Designer bathrooms that save water
Gone are the days when a bathroom was just for washing and shaving. Bathrooms are now designed to be places where we can pamper ourselves in luxury.
“The Romans and Greeks had a much higher bathing culture than we have today and now it’s coming back,” says head designer at Sieger Design, Michael Sieger, who is based in Munich, Germany.
“A major trend for bathrooms in the next decade in the Western European market is the concept of the private heaven.”
These luxury bathrooms will soon be merging with the bedroom, just like the trend in the last decade for kitchens and living rooms to be connected.
So how does this impact on the design of the bathroom and building materials?
“With the bathroom opening on to the bedroom, it will have to become warmer in terms of style and colors used,” says Mr Sieger. “It will need to be more comfortable and invite you to spend more time there.
“The challenge in bringing these two rooms together is in finding the kind of materials that work well in both rooms. The traditional bathroom uses totally different materials than the bedroom, but we still need materials that are water-resistant and easy to clean. The problem is that the traditional materials look so cold, so there is a strong tendency away from ceramic tiles, (especially) covering all four walls, which is neither comfortable nor cosy.
“We are looking for new materials that aren’t so cold and are more comfortable. More warmth can be achieved with the use of color, carpet and more natural materials like wood on the floors and walls.”
Future design will also factor in the possibility of sitting or lying down in the bathroom. “People usually do their pedicure and paint their nails on a closed toilet seat or on the edge of a bath, so there is a need for proper seating,” Mr Sieger says.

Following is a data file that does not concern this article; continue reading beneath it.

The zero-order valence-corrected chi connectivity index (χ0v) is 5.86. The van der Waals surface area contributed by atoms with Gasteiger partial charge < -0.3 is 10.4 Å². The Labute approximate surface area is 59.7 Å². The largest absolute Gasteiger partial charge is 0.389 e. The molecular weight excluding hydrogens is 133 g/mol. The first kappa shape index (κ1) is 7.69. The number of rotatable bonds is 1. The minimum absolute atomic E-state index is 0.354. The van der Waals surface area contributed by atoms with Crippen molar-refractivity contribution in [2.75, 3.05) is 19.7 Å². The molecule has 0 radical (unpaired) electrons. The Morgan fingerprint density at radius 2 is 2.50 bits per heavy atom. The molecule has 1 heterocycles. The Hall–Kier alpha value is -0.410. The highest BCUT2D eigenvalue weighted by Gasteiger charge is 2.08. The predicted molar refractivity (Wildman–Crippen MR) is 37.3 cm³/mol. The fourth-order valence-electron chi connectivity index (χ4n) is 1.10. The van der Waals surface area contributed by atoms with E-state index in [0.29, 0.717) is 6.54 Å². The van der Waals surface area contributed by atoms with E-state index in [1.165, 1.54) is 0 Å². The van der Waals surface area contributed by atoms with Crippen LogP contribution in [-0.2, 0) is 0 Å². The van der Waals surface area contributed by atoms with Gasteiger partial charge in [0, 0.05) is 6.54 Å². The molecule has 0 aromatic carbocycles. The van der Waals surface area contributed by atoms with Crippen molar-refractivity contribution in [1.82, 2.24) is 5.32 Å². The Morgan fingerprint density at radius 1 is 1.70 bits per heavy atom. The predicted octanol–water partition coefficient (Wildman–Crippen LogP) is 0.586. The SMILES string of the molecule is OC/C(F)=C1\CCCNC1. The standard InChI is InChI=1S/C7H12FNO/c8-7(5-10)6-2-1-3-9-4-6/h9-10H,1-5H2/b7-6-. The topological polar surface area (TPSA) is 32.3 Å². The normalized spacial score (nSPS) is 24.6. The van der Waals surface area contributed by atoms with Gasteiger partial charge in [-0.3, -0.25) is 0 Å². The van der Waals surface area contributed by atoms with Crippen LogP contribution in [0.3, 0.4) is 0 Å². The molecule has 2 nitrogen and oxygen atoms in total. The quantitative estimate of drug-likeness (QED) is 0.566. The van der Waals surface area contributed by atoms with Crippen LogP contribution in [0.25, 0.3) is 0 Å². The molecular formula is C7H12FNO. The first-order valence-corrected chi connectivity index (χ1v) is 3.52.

“Maybe even further into the future, the bathroom may open up to the living room as well.”
In the near future, Mr Sieger expects to see two main areas in the house: a public area, where the kitchen is the centre, and the private area where everything centres around the bathroom. “All other functions will surround these centres.
There are quite complex functions in the bathroom, more than the bedroom, where turning a light off and on is the main function.”
The blending of bathroom and bedroom is a trend you can also see in hotels, he says. “Maybe 90% of modern luxury design hotels in Europe break up the traditional separation between bathroom and bedroom, from putting a small window between the walls to putting the bathtub next to the bed.”
Mr Sieger argues that how we use the bathroom is becoming more important in design, and that we are concerned that more about the function of things. “We can also integrate products in traditional design, such as art deco, or have a modern minimalist bathroom.
“There are more interesting products around now. Before, you could buy a complete shower cabin with steam bath, but the cabins were manufactured using plastic or acrylic material, and they were very ugly.”
Electronics will also move into the bathroom, helping people to create their own personalized bathroom experience by programming lighting levels, and the temperature and amount of water they prefer – from a light spray to a waterfall. The Rainsky product that Sieger has recently designed, for example, has programs where you can control light, water, sound and even perfume.